XSEED Blog – The Legend of Heroes: Trails in the Sky

[What went down with Trails in the Sky?]

-Hurdles in Programming-

When we first announced The Legend of Heroes: Trails in the Sky for Windows PC last year, we expected a project as quick as our PC Ys titles. While Ys I&II Chronicles+ had a few frustrating challenges, we launched quickly, and Ys: The Oath In Felghana and Ys Origin were “cake,” according to our programmer. We expected to have this project out into the world as early as December 2013 with little to no worry.

That…obviously didn’t happen. Now with a confirmed July 29th, 2014 launch on Steam and GOG (with the hope of announcing other distribution outlets shortly), this day didn’t come without some massive overhauls on the programming end. Without further ado, straight from our programming wiz Sara herself, here are just some of the things she’s done to make this game not only playable, but the most definitive version of Trails in the Sky to come out yet:

[Adding Widescreen]

The original PC version of the game is hard-coded to run at only three set resolutions: 640×480, 800×600 and 1024×768. In order to even consider adding support for widescreen and HD resolutions, this needed to change. The graphics code needed a great deal of reprogramming, almost from scratch, to accept resolutions beyond 4:3 correctly. This involved rewriting the code relating to how it speaks to video cards and learns about their supported features. In the process of doing so, several bugs also had to be fixed in regards to how the game detects graphics adapters and monitors on certain systems, as they’d been causing crash issues.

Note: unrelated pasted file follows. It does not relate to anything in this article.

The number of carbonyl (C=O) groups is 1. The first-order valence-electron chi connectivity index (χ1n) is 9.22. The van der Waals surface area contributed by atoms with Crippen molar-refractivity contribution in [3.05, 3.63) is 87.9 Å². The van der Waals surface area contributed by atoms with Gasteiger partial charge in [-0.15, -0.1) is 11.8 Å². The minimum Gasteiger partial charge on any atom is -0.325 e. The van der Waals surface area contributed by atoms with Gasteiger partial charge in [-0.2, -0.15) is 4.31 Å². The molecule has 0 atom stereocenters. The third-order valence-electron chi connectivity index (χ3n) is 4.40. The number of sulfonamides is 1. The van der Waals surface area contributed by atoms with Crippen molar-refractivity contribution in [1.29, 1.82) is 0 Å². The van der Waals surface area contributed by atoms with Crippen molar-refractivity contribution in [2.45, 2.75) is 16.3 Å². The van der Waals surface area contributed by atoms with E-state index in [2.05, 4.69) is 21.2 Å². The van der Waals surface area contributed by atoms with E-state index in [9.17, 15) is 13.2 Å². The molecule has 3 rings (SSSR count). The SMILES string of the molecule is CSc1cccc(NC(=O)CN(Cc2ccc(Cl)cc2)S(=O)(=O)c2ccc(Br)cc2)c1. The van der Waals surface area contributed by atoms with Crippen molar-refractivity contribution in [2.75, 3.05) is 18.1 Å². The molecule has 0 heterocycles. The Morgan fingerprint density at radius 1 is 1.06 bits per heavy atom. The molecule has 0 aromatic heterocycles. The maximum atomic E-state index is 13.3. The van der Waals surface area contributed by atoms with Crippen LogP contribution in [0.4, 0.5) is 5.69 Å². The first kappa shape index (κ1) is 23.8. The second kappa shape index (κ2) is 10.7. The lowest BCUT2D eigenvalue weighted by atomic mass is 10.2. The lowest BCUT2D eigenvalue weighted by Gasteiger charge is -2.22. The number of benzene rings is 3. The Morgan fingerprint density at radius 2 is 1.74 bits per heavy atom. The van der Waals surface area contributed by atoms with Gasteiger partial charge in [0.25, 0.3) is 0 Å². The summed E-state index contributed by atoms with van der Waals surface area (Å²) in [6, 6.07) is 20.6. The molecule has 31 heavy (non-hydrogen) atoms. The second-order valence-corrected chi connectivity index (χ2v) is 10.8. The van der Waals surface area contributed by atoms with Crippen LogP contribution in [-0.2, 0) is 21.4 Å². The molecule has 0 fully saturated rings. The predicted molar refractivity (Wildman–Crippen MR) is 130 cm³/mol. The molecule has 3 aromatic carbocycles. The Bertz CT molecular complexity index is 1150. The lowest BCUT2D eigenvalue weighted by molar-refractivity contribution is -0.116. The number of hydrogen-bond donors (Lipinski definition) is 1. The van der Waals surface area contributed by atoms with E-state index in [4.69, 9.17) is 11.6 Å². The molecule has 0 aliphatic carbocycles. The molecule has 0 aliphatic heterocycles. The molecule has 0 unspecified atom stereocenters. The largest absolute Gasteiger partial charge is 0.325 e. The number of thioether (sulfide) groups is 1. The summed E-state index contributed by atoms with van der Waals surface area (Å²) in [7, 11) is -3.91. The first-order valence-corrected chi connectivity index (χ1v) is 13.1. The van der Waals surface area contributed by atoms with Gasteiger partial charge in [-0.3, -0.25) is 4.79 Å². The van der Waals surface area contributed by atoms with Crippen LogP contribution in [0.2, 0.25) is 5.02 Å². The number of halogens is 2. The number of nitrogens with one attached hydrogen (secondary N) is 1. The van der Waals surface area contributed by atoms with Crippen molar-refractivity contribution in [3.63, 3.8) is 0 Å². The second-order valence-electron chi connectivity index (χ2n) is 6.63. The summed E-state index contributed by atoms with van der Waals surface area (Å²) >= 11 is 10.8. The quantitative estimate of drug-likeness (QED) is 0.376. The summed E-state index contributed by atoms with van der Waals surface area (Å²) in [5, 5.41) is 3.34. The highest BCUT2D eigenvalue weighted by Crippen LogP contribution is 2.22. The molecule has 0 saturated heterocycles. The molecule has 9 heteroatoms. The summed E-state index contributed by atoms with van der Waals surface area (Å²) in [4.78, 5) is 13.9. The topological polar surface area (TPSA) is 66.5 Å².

[Creating HD Text]

The game displays its text with what’s known as bitmap fonts, which means that the fonts are made up of individual graphics sets for each font size available. The sets of fonts used in the original version of the game were rather limited, resulting in a great deal of blurriness when upscaled to higher resolutions. To solve this, numerous fonts were added, upping the amount within the game from 3 to 25. This added a small bit of extra file size to the game, but in return, text is sharp even at high resolutions. The fonts are handled by dynamically resizing the surfaces on which text is displayed based on the player’s resolution, and then choosing fonts automatically as appropriate. Because this feature uses a little more memory than the original version of the game, it is optional and may be toggled off in the game’s configuration.


[Working with the Game’s Graphics & Code]